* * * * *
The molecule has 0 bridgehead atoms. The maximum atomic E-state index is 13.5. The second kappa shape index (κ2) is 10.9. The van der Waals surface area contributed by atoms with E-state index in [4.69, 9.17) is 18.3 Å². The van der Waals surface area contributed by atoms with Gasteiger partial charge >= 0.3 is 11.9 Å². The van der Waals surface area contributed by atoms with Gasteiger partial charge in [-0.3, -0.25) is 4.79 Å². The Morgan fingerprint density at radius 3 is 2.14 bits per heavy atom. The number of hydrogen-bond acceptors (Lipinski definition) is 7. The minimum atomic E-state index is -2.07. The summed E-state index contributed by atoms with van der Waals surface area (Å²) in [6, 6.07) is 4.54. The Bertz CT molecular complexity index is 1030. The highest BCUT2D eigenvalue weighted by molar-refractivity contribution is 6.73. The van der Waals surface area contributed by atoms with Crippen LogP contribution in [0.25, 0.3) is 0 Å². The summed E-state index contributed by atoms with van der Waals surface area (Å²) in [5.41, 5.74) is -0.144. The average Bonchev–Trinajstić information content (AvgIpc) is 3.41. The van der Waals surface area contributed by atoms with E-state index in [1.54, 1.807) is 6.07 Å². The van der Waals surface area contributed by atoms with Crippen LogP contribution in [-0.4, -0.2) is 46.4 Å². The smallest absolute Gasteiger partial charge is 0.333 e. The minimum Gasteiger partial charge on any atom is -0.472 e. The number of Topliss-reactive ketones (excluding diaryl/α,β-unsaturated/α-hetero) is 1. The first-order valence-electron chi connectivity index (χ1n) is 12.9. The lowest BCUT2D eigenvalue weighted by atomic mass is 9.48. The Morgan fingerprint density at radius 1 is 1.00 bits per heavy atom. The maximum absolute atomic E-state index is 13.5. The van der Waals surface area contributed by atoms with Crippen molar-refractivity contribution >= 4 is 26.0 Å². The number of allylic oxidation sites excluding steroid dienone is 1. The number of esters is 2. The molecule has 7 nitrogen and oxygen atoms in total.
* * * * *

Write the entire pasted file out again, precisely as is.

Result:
The molecule has 0 bridgehead atoms. The maximum atomic E-state index is 13.5. The second kappa shape index (κ2) is 10.9. The van der Waals surface area contributed by atoms with E-state index in [4.69, 9.17) is 18.3 Å². The van der Waals surface area contributed by atoms with Gasteiger partial charge >= 0.3 is 11.9 Å². The van der Waals surface area contributed by atoms with Gasteiger partial charge in [-0.3, -0.25) is 4.79 Å². The Morgan fingerprint density at radius 3 is 2.14 bits per heavy atom. The number of hydrogen-bond acceptors (Lipinski definition) is 7. The minimum atomic E-state index is -2.07. The summed E-state index contributed by atoms with van der Waals surface area (Å²) in [6, 6.07) is 4.54. The Bertz CT molecular complexity index is 1030. The highest BCUT2D eigenvalue weighted by molar-refractivity contribution is 6.73. The van der Waals surface area contributed by atoms with Crippen LogP contribution in [0.25, 0.3) is 0 Å². The summed E-state index contributed by atoms with van der Waals surface area (Å²) in [5.41, 5.74) is -0.144. The average Bonchev–Trinajstić information content (AvgIpc) is 3.41. The van der Waals surface area contributed by atoms with E-state index in [1.54, 1.807) is 6.07 Å². The van der Waals surface area contributed by atoms with Crippen LogP contribution in [-0.4, -0.2) is 46.4 Å². The smallest absolute Gasteiger partial charge is 0.333 e. The minimum Gasteiger partial charge on any atom is -0.472 e. The number of Topliss-reactive ketones (excluding diaryl/α,β-unsaturated/α-hetero) is 1. The first-order valence-electron chi connectivity index (χ1n) is 12.9. The lowest BCUT2D eigenvalue weighted by atomic mass is 9.48. The Morgan fingerprint density at radius 1 is 1.00 bits per heavy atom. The maximum absolute atomic E-state index is 13.5. The van der Waals surface area contributed by atoms with Crippen molar-refractivity contribution >= 4 is 26.0 Å². The number of allylic oxidation sites excluding steroid dienone is 1. The number of esters is 2. The molecule has 7 nitrogen and oxygen atoms in total.